I only came across the blog post 31 Days of Family History Fitness at the very end of January so I decided to do it in February instead. I’ll update you with my progress on a weekly basis.
Day 9: Branch out and pick a genealogy website you haven’t used much (perhaps FamilySearch.org, MyHeritage, Findmypast, Access Genealogy, Genealogy Today or Olive Tree Genealogy). Spend at least 15 minutes perusing its offerings. Look for a content listing, how-to articles, resource listings and more. You might discover a new favorite website!.
I’m normally an Ancestry girl so I tried out Findmypast with my local genealogy group the other day. They have the same data essentially it would seem, but choose to display it in a different format. For example, for census records, Ancestry shows you one record at a time on the page with the list of other household members at the end, whereas Findmypast shows all rows from that household on the page at the same time (rather like the image shows you).
Choose a specific problem in your research, such as identifying your great-grandmother’s parents, finding when your second-great-grandfather immigrated, or locating your great-aunt after she was widowed and remarried. Write a plan to research that problem, and list your question, the information you already know, a hypothesis and some records to check. Check out a sample plan
Once I get through all the records I am currently processing, my next problem to work on will be finding all those families that emigrated to New Zealand. I know there are many of them, although some of them I may not yet have even identified as having gone anywhere, they’ll just have disappeared off the face of the planet! This is my basic research strategy.
- List all those people in my Unst Family Tree that do not have all census records or a death record – suggesting they have disappeared somewhere.
- Visit Tauranga Family History Centre with said list and work through them to see if any came to NZ
- For those known to have come to NZ, work through death, and if applicable marriage, records, plus electoral rolls (no census to work with in NZ) to find out more about them.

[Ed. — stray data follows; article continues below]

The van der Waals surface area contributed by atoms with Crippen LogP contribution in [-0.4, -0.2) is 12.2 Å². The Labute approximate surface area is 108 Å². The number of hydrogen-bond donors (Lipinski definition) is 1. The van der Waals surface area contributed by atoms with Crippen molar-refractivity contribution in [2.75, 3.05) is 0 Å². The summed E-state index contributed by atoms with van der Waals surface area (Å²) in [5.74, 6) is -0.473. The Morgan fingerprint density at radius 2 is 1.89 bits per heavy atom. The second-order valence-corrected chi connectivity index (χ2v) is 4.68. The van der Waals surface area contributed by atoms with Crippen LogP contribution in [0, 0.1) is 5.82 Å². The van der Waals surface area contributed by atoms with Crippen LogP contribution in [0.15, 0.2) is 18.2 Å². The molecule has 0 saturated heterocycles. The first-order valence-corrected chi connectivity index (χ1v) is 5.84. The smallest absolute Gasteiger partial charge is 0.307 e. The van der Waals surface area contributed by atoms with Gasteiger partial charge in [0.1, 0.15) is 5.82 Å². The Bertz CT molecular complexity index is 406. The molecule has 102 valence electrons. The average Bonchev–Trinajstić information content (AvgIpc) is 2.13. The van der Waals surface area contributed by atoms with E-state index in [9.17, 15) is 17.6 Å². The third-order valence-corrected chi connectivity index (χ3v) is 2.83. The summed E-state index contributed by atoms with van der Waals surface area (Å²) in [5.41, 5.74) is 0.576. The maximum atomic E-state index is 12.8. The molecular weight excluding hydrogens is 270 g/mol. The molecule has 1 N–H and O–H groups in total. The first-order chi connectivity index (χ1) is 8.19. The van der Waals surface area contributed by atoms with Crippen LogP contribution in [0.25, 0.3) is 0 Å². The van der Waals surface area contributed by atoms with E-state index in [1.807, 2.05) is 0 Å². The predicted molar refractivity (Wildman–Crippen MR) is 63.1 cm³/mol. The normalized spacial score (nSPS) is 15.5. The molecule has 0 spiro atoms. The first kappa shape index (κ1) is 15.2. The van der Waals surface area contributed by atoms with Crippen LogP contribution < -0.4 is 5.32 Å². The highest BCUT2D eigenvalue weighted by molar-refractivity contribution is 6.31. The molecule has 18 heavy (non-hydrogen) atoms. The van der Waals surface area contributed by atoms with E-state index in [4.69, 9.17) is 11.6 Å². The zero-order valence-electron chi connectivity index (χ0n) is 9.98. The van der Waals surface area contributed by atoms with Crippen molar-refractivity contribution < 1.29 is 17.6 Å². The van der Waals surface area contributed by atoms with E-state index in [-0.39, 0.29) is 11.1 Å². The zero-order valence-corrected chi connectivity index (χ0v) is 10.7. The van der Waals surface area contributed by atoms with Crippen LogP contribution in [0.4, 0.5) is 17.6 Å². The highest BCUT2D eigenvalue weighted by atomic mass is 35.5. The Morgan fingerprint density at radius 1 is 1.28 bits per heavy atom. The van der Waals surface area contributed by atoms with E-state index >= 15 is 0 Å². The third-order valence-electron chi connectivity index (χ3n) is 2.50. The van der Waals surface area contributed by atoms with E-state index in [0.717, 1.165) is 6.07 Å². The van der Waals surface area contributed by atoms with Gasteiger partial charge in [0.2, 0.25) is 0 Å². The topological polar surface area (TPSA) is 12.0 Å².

Day 11: Select one kind of record (census record, birth record, marriage certificate, Social Security death index entry, etc.) and ensure you’ve found a record of that type for all your relatives back to a certain generation. If a relative who should have that kind of record doesn’t have one, go find it. Make sure you save a copy of the record, and be sure to cite your sources.
That’s essentially what I’m working through for my tree. I have, for example, got all the census records from 1911 back to 1871 associated with all the people in my tree, and all the marriage records (since they are the most helpful, listing both sets of parents!)
Day 12: Select one ancestor and research any of his or her siblings that you know about but haven’t previously studied. This “collateral” research can help you uncover information about your direct-line ancestors, such as parents’ names or birthplaces.
Again, this may be one of the reasons why it’s taking me so long to do what I plan, but I do this as a matter of course. It has been extremely useful in locating all sorts of missing people who were later found with their siblings or children.
Day 13: Write a paragraph or two that includes everything you know about an ancestor. Writing out that person’s information can help you identify gaps in your research.
This is something I plan to put together programmatically when I get everything onto a website. In the process of producing such a paragraph, it would then become clear when I didn’t have all the information needed to finish the paragraph. I imagine it looking something like this:-
Janet was born on 27 Apr 1848, the second child of 13, to parents Andrew Scott Edwardson and Barbara nee Sinclair. As with all their children, Andrew and Barbara baptised her within a few months of her birth on 11 Jun 1848. She lived in the family home in Collaster, and then Snarravoe, until she married Laurence Sutherland on 21 Nov 1857 in the Uyeasound Free Church, on the same day as her sister Tamar married.
She and Laurence had 13 children and lived in Lerwick and Unst throughout their marriage. She died the year before her husband, on 3 Apr 1936 in Murrister.
Day 14: Set a goal that you’ve been holding onto and break it down into smaller parts. By establishing a research plan, you’ll give yourself a guide to future research.
For me this is the same thing I described on Day 10, so I won’t repeat it, and catch up another day in my aim to complete this in February.
Day 15: Create a checklist of possible records you still need to research for an ancestor. As you work, check off the records you’ve found.
I have this checklist for my tree as a whole, rather than per person. The list currently looks a bit like this (since I’m working on both census and statutory records to give myself some variation!):-
- ☐ 1841 Census
- ☐ 1851 Census
- ☐ 1861 Census
- ☑ 1871 Census
- ☑ 1881 Census
- ☑ 1891 Census
- ☑ 1901 Census
- ☑ 1911 Census
- ☐ Statutory Birth Records
- ☑ Statutory Marriage Records
- ☐ Statutory Death Records
Day 16: Make sure all the birth, marriage and death dates in your family tree are formatted consistently. Having all these data points in the same format will make it easier for you to compare them and identify errors
All my dates are formatted thus:-
- 10 Apr 1874
- abt 1874
- before 1874
Well that’s Week 2 finished, and I feel my tree is in quite good health, albeit still with a lot of work to do, but at least I have a plan!